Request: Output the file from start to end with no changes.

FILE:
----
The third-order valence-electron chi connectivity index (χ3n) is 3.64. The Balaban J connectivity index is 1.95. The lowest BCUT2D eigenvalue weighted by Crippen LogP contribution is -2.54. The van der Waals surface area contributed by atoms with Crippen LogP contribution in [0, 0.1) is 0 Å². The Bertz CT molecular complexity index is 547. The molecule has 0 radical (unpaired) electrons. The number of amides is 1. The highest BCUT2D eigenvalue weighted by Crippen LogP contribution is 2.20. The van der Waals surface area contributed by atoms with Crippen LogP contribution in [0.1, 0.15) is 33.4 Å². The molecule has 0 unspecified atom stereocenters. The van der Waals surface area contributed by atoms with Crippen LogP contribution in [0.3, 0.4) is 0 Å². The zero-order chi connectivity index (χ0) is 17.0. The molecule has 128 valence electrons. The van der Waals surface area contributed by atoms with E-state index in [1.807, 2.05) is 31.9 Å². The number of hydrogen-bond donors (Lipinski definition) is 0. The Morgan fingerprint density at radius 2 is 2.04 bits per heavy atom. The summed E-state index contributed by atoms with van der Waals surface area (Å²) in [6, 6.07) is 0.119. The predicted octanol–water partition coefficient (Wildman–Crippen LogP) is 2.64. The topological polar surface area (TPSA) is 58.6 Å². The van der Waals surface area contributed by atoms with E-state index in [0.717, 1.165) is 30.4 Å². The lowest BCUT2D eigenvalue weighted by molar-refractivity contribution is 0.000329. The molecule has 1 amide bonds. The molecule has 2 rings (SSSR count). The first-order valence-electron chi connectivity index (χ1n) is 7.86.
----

The third-order valence-electron chi connectivity index (χ3n) is 3.64. The Balaban J connectivity index is 1.95. The lowest BCUT2D eigenvalue weighted by Crippen LogP contribution is -2.54. The van der Waals surface area contributed by atoms with Crippen LogP contribution in [0, 0.1) is 0 Å². The Bertz CT molecular complexity index is 547. The molecule has 0 radical (unpaired) electrons. The number of amides is 1. The highest BCUT2D eigenvalue weighted by Crippen LogP contribution is 2.20. The van der Waals surface area contributed by atoms with Crippen LogP contribution in [0.1, 0.15) is 33.4 Å². The molecule has 0 unspecified atom stereocenters. The van der Waals surface area contributed by atoms with Crippen LogP contribution in [0.3, 0.4) is 0 Å². The zero-order chi connectivity index (χ0) is 17.0. The molecule has 128 valence electrons. The van der Waals surface area contributed by atoms with E-state index in [1.807, 2.05) is 31.9 Å². The number of hydrogen-bond donors (Lipinski definition) is 0. The Morgan fingerprint density at radius 2 is 2.04 bits per heavy atom. The summed E-state index contributed by atoms with van der Waals surface area (Å²) in [6, 6.07) is 0.119. The predicted octanol–water partition coefficient (Wildman–Crippen LogP) is 2.64. The topological polar surface area (TPSA) is 58.6 Å². The van der Waals surface area contributed by atoms with E-state index in [0.717, 1.165) is 30.4 Å². The lowest BCUT2D eigenvalue weighted by molar-refractivity contribution is 0.000329. The molecule has 1 amide bonds. The molecule has 2 rings (SSSR count). The first-order valence-electron chi connectivity index (χ1n) is 7.86.